Huawei denies spying but fears linger about links with communists
By Tomoyuki Tachikawa
SHENZHEN, China, Kyodo - Huawei Technologies Co. has been attempting to eradicate the image that the Chinese tech giant has been engaged in spying activities in conspiracy with the country's government led by the Communist Party.
But fears about espionage by Huawei are likely to linger, as many nations including the United States and Japan have maintained the view that Chinese companies and authorities have close links under socialism, foreign affairs experts say.
Especially, there is deep anxiety that Beijing has been looking to harness state-of-the-art 5G networking technology to enhance its military prowess, which has been making China-wary countries more reluctant to do business with Huawei, they added.
“Whether Huawei can dispel global security concerns would hinge on how much it can improve transparency of its products and whether it can convince other nations that it has kept a subtle distance with the government,” a source close to the tech industry said.
Huawei has recently been considering selling its 5G technology to firms in the United States and Europe, while expressing eagerness to provide them with its “source code” -- the fundamental component of a computer program that makes software work.
Next-generation 5G technology will enable transmission of large amounts of data at extremely high speeds, allowing telecommunication devices to connect to almost all products and services through the wireless network.
Huawei has played a crucial role in the “Made in China 2025” blueprint, under which Chinese President Xi Jinping has been trying to create global leaders in robotics, artificial intelligence and other advanced technologies at the state's initiative.
Xi has also pledged to step up efforts to give China's military forces “world-class” status by the mid-21st century.
Huawei was founded in 1987 by Ren Zhengfei, a former engineer in the Chinese military, and it has become a leader of the field of 5G mobile communication, with the United States and China competing for clout in the internet and cyberspace areas.
In an interview with Kyodo News on Wednesday, Huawei chief executive Ren said, “We want to be a cordial merchant. We will never do what would disadvantage and betray our consumers.”
Officials of the company have argued that no evidence has been found to confirm that the Chinese government has stolen confidential information from abroad through products of Huawei.
Last month, meanwhile, Huawei said in a statement that the U.S. administration of President Donald Trump has launched cyberattacks to “infiltrate Huawei's intranet and internal information systems.”
The industrial source said, “Huawei has claimed that it has done nothing wrong. It has criticized the United States for making efforts to label Huawei as a minion of the Chinese Communist Party.”
In 2017, however, the Chinese government established a “national information law” that forces any organization and citizen to cooperate with intelligence activities of the country.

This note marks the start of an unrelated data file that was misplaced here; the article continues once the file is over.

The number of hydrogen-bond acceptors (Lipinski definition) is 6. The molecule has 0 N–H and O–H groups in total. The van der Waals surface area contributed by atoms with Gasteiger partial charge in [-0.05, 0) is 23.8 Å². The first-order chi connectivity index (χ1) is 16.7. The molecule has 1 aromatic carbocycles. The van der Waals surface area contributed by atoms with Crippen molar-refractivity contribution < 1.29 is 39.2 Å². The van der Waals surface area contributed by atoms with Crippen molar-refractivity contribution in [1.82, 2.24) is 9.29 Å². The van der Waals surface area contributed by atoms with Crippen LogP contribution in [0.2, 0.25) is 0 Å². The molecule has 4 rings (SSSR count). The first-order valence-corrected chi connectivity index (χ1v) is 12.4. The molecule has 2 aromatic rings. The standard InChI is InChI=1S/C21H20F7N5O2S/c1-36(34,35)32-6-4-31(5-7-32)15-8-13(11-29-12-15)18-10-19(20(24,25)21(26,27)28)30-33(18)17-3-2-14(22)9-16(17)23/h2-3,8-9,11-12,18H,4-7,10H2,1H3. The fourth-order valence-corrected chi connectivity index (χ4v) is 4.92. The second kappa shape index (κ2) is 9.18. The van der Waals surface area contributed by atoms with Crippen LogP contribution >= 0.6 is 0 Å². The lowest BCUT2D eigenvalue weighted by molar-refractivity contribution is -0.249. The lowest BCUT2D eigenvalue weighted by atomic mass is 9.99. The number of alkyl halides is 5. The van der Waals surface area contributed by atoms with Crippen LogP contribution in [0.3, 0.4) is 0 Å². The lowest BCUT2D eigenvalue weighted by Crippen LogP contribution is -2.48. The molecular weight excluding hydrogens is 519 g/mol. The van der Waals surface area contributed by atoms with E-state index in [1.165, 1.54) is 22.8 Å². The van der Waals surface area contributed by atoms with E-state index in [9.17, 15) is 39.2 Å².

Even if there are no problems with Huawei products, the possibility cannot be ruled out that employees of the firm will be individually involved in espionage activities by the Chinese government, pundits say.
Earlier this year, the United States declared a national emergency to ban American companies from using telecom technology and services provided by entities considered a security threat, a move apparently countering Huawei.
Trump, who has pursued protectionist policies as part of an “America First” agenda, has also voiced wariness over China's rise in cutting-edge technologies, with Washington having targeted Chinese goods related to them in an ongoing tariff trade dispute.
Moreover, Trump has lambasted Beijing's alleged unfair business practices such as stealing intellectual property and technology as well as giving opaque benefits to state-owned enterprises.
In the wake of Trump's accusations, some mobile phone carriers in U.S.-allied nations like Japan have become willing to exclude Huawei from their 5G network.
“We will see a different world after 5G technology spreads. Every fundamental social issue regarding security, including nuclear power grid and automated driving systems, will be linked to 5G,” a senior Japanese government official said.
“If China takes control of 5G, it could stop such systems only by hitting buttons. As long as the Chinese government is believed to use 5G for military purposes, the United States and its allies would not want China to have influence in the field,” the official said.
A Huawei employee said, “It is an eternal challenge that Chinese firms are suspected of having a relationship with the government.”
In his first-ever one-on-one interview with Japanese media, held in Shenzhen, southern China, where the firm's headquarters is located, Ren said he is keen to bolster business cooperation with Japanese companies.
The Japanese government official, who is well-versed in the situation in China, added, “Mr. Ren must think in his heart that the Chinese government should not disturb business of Chinese companies.” (Kyodo)